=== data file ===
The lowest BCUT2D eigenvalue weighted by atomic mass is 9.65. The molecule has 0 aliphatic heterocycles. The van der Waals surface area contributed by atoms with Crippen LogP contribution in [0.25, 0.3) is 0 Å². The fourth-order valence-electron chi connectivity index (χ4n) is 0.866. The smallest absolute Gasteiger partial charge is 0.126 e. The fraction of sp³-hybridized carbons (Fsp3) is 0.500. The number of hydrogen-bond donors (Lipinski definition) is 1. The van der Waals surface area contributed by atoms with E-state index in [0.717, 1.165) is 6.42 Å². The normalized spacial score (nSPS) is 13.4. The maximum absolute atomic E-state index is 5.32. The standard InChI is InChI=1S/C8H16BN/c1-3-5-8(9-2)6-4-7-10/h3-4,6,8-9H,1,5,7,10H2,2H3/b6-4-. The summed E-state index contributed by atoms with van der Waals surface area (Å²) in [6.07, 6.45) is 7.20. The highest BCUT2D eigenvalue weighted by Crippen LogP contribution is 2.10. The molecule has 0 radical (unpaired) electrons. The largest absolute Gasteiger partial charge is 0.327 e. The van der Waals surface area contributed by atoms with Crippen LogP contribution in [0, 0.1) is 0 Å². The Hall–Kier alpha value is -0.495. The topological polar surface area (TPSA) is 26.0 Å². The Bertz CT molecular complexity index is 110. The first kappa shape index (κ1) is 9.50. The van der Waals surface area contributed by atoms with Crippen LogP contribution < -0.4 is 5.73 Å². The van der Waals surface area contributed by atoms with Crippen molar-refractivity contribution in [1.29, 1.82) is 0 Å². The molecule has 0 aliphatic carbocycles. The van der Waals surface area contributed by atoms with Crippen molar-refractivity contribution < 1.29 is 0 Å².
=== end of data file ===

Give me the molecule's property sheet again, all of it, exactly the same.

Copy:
The lowest BCUT2D eigenvalue weighted by atomic mass is 9.65. The molecule has 0 aliphatic heterocycles. The van der Waals surface area contributed by atoms with Crippen LogP contribution in [0.25, 0.3) is 0 Å². The fourth-order valence-electron chi connectivity index (χ4n) is 0.866. The smallest absolute Gasteiger partial charge is 0.126 e. The fraction of sp³-hybridized carbons (Fsp3) is 0.500. The number of hydrogen-bond donors (Lipinski definition) is 1. The van der Waals surface area contributed by atoms with E-state index in [0.717, 1.165) is 6.42 Å². The normalized spacial score (nSPS) is 13.4. The maximum absolute atomic E-state index is 5.32. The standard InChI is InChI=1S/C8H16BN/c1-3-5-8(9-2)6-4-7-10/h3-4,6,8-9H,1,5,7,10H2,2H3/b6-4-. The summed E-state index contributed by atoms with van der Waals surface area (Å²) in [6.07, 6.45) is 7.20. The highest BCUT2D eigenvalue weighted by Crippen LogP contribution is 2.10. The molecule has 0 radical (unpaired) electrons. The largest absolute Gasteiger partial charge is 0.327 e. The van der Waals surface area contributed by atoms with Crippen LogP contribution in [0, 0.1) is 0 Å². The Hall–Kier alpha value is -0.495. The topological polar surface area (TPSA) is 26.0 Å². The Bertz CT molecular complexity index is 110. The first kappa shape index (κ1) is 9.50. The van der Waals surface area contributed by atoms with Crippen LogP contribution < -0.4 is 5.73 Å². The van der Waals surface area contributed by atoms with Crippen molar-refractivity contribution in [1.29, 1.82) is 0 Å². The molecule has 0 aliphatic carbocycles. The van der Waals surface area contributed by atoms with Crippen molar-refractivity contribution < 1.29 is 0 Å².